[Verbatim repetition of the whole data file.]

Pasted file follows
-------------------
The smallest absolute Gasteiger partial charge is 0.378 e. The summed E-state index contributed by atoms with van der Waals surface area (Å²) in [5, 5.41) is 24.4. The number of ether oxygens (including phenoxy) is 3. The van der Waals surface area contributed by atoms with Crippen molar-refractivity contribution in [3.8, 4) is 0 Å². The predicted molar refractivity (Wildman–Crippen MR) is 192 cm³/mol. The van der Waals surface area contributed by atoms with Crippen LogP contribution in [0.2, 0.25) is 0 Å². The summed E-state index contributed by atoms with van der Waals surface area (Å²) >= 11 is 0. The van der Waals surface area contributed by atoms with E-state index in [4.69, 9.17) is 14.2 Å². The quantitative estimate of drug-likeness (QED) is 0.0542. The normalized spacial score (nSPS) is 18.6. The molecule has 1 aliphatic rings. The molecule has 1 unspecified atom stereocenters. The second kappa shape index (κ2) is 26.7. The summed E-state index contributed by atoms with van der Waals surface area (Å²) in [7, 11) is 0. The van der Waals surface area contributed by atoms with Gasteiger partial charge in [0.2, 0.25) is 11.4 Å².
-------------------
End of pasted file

The smallest absolute Gasteiger partial charge is 0.378 e. The summed E-state index contributed by atoms with van der Waals surface area (Å²) in [5, 5.41) is 24.4. The number of ether oxygens (including phenoxy) is 3. The van der Waals surface area contributed by atoms with Crippen molar-refractivity contribution in [3.8, 4) is 0 Å². The predicted molar refractivity (Wildman–Crippen MR) is 192 cm³/mol. The van der Waals surface area contributed by atoms with Crippen LogP contribution in [0.2, 0.25) is 0 Å². The summed E-state index contributed by atoms with van der Waals surface area (Å²) >= 11 is 0. The van der Waals surface area contributed by atoms with E-state index in [4.69, 9.17) is 14.2 Å². The quantitative estimate of drug-likeness (QED) is 0.0542. The normalized spacial score (nSPS) is 18.6. The molecule has 1 aliphatic rings. The molecule has 1 unspecified atom stereocenters. The second kappa shape index (κ2) is 26.7. The summed E-state index contributed by atoms with van der Waals surface area (Å²) in [7, 11) is 0. The van der Waals surface area contributed by atoms with Gasteiger partial charge in [0.2, 0.25) is 11.4 Å².